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Climate Change Pacific Navy Ships

Published on March 21st, 2013 | by James Ayre

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Commander Of U.S. Pacific Forces Warns Climate Change Is Greatest Threat To Security

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March 21st, 2013 by
 
The top American military officer in the Pacific, in charge of watching over the region containing China, North Korea, and Russia, has warned that the greatest long-term threat to security in the region isn’t any of those countries, it’s climate change.

Pacific Navy Ships

Image Credit: Ships via Shutterstock

In an interview with the Boston Globe, Navy Admiral Samuel J. Locklear III recently stated that climate change “is probably the most likely thing that is going to happen . . . that will cripple the security environment, probably more likely than the other scenarios we all often talk about.”

“People are surprised sometimes,” he continued. “You have the real potential here in the not-too-distant future of nations displaced by rising sea level. Certainly weather patterns are more severe than they have been in the past. We are on super typhoon 27 or 28 this year in the Western Pacific. The average is about 17.”

The displacement of entire nations will cause significant upheaval in the region, the admiral noted. The creation of large numbers of “climate refugees” will be one of the most significant effects of future climate change, leading to further conflict, food insecurity, environmental destruction, and an increased likelihood of a pandemic.


 
Military agencies tend to be considerably more pragmatic than political groups, as many of the Navy’s recent actions and statements have demonstrated, and in contrast to the deadlock in American politics with regards to climate change. The Navy has already begun changing the way that it operates, and also the way that it interacts with the countries in the Pacific region.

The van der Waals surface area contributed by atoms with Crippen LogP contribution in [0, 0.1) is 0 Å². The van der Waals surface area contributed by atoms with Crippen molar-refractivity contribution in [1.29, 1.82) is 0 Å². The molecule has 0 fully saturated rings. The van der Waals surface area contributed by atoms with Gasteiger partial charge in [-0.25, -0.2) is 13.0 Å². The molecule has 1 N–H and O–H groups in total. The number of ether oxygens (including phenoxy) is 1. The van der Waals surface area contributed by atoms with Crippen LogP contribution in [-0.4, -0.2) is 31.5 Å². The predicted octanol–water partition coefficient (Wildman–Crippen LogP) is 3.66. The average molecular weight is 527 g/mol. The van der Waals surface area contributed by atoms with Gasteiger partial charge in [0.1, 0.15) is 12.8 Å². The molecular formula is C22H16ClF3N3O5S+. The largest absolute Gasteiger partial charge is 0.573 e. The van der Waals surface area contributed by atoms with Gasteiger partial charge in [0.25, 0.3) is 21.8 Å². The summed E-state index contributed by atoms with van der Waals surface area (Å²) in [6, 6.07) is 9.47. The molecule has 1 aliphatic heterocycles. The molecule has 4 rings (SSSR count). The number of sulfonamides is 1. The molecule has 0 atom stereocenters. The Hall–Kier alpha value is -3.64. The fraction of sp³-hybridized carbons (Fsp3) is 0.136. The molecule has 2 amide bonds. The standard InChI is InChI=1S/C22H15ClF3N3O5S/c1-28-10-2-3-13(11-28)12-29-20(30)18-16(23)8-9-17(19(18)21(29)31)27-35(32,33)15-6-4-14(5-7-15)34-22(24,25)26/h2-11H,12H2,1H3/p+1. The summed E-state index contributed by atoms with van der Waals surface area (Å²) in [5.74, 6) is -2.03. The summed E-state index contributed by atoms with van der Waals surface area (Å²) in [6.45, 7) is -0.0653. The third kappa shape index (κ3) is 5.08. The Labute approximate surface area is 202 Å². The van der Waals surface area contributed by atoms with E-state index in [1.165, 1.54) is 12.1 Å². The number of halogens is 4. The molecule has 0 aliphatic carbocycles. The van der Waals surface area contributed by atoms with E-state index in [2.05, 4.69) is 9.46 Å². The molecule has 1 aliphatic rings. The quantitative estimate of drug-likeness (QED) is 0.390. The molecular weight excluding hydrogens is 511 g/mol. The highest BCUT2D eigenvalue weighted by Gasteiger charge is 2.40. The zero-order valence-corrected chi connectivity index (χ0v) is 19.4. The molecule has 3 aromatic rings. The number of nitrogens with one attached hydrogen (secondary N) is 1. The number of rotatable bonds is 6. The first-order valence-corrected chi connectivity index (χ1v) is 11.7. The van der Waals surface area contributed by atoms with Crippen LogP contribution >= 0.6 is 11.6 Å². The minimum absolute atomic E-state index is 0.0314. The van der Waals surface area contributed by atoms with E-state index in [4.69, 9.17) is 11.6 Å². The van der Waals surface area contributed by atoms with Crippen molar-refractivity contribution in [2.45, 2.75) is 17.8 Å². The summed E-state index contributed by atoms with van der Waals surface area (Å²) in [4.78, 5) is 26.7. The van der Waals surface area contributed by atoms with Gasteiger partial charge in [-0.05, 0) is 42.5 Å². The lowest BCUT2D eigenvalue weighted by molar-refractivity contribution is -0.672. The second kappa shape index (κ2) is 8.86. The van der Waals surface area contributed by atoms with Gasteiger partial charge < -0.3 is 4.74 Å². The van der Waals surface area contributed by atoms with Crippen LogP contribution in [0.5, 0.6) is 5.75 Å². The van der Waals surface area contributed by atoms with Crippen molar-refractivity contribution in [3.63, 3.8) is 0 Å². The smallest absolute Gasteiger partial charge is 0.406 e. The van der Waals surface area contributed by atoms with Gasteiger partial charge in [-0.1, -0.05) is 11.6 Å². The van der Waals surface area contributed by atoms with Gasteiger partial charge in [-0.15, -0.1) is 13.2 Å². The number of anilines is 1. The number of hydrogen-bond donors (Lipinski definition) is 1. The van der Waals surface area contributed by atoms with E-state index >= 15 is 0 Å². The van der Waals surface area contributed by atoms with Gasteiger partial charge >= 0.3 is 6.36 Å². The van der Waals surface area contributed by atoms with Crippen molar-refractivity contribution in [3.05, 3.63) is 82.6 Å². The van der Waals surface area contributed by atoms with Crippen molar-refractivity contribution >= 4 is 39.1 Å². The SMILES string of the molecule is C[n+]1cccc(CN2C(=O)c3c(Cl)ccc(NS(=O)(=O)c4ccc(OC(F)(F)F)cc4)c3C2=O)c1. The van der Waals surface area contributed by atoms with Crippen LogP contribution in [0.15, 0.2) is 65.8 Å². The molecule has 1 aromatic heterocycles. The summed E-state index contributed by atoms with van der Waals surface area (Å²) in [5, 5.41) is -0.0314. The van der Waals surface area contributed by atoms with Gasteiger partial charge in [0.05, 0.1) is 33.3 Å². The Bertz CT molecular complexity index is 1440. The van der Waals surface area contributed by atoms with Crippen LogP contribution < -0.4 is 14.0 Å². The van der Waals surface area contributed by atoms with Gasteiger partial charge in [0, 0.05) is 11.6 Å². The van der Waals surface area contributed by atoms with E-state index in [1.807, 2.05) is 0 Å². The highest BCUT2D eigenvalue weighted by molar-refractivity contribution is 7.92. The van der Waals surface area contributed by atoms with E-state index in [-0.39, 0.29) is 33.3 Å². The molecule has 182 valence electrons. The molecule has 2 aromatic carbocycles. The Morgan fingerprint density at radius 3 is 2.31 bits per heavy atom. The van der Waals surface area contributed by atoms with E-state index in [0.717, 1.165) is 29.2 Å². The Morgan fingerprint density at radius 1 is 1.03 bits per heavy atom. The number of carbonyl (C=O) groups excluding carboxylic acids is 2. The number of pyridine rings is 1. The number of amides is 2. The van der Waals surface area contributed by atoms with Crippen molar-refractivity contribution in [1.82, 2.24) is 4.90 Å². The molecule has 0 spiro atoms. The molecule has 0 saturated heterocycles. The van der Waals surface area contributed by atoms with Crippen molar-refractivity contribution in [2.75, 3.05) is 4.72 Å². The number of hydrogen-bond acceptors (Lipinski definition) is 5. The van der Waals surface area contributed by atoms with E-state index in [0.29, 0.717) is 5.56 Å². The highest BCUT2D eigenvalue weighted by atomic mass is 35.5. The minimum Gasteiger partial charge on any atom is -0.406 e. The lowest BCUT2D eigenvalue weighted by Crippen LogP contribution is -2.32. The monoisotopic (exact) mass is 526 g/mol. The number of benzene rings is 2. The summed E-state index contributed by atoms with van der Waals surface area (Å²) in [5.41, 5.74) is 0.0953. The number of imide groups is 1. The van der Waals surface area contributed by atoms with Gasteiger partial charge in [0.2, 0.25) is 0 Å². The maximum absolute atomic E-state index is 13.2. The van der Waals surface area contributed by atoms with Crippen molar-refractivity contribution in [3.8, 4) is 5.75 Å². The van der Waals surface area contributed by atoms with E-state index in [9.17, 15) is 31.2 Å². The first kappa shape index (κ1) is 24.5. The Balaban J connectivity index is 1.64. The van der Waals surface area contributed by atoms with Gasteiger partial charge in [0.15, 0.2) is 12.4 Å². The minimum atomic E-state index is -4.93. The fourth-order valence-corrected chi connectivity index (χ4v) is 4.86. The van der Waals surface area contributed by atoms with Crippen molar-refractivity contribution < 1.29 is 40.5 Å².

“We have interjected into our multilateral dialogue – even with China and India – the imperative to kind of get military capabilities aligned [for] when the effects of climate change start to impact these massive populations,” he said. “If it goes bad, you could have hundreds of thousands or millions of people displaced and then security will start to crumble pretty quickly.”

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About the Author

's background is predominantly in geopolitics and history, but he has an obsessive interest in pretty much everything. After an early life spent in the Imperial Free City of Dortmund, James followed the river Ruhr to Cofbuokheim, where he attended the University of Astnide. And where he also briefly considered entering the coal mining business. He currently writes for a living, on a broad variety of subjects, ranging from science, to politics, to military history, to renewable energy. You can follow his work on Google+.



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